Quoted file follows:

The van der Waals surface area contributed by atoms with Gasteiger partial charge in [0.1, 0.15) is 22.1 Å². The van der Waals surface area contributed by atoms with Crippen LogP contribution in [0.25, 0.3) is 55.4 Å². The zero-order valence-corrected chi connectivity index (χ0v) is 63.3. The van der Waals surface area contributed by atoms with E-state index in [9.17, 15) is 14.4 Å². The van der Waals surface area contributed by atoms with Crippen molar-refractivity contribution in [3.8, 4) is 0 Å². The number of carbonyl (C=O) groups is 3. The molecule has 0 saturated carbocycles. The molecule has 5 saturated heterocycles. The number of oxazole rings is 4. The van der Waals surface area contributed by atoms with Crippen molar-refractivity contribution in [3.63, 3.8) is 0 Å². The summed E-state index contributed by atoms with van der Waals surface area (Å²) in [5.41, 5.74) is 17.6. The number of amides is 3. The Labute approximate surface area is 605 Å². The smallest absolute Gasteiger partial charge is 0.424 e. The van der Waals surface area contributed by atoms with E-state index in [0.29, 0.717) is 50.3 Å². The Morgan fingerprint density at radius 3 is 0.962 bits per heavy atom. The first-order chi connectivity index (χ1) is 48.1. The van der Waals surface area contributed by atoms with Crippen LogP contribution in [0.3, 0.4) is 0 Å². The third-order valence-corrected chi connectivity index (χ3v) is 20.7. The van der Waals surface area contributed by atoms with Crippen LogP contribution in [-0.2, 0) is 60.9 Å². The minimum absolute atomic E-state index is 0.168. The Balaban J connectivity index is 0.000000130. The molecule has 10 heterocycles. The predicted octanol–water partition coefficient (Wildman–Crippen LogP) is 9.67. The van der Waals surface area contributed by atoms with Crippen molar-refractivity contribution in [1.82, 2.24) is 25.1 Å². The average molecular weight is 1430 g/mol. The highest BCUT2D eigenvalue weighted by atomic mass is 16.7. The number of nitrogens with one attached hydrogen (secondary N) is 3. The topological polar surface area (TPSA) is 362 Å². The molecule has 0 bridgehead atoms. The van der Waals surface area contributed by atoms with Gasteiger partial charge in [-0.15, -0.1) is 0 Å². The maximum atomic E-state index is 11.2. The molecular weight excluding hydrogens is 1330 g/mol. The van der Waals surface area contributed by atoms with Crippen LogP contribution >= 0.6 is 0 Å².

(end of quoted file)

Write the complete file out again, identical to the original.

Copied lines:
The van der Waals surface area contributed by atoms with Gasteiger partial charge in [0.1, 0.15) is 22.1 Å². The van der Waals surface area contributed by atoms with Crippen LogP contribution in [0.25, 0.3) is 55.4 Å². The zero-order valence-corrected chi connectivity index (χ0v) is 63.3. The van der Waals surface area contributed by atoms with E-state index in [9.17, 15) is 14.4 Å². The van der Waals surface area contributed by atoms with Crippen molar-refractivity contribution in [3.8, 4) is 0 Å². The number of carbonyl (C=O) groups is 3. The molecule has 0 saturated carbocycles. The molecule has 5 saturated heterocycles. The number of oxazole rings is 4. The van der Waals surface area contributed by atoms with Crippen molar-refractivity contribution in [3.63, 3.8) is 0 Å². The summed E-state index contributed by atoms with van der Waals surface area (Å²) in [5.41, 5.74) is 17.6. The number of amides is 3. The Labute approximate surface area is 605 Å². The smallest absolute Gasteiger partial charge is 0.424 e. The van der Waals surface area contributed by atoms with E-state index in [0.29, 0.717) is 50.3 Å². The Morgan fingerprint density at radius 3 is 0.962 bits per heavy atom. The first-order chi connectivity index (χ1) is 48.1. The van der Waals surface area contributed by atoms with Crippen LogP contribution in [0.3, 0.4) is 0 Å². The third-order valence-corrected chi connectivity index (χ3v) is 20.7. The van der Waals surface area contributed by atoms with Crippen LogP contribution in [-0.2, 0) is 60.9 Å². The minimum absolute atomic E-state index is 0.168. The Balaban J connectivity index is 0.000000130. The molecule has 10 heterocycles. The predicted octanol–water partition coefficient (Wildman–Crippen LogP) is 9.67. The van der Waals surface area contributed by atoms with Crippen molar-refractivity contribution in [1.82, 2.24) is 25.1 Å². The average molecular weight is 1430 g/mol. The highest BCUT2D eigenvalue weighted by atomic mass is 16.7. The number of nitrogens with one attached hydrogen (secondary N) is 3. The topological polar surface area (TPSA) is 362 Å². The molecule has 0 bridgehead atoms. The van der Waals surface area contributed by atoms with Gasteiger partial charge in [-0.15, -0.1) is 0 Å². The maximum atomic E-state index is 11.2. The molecular weight excluding hydrogens is 1330 g/mol. The van der Waals surface area contributed by atoms with Crippen LogP contribution >= 0.6 is 0 Å².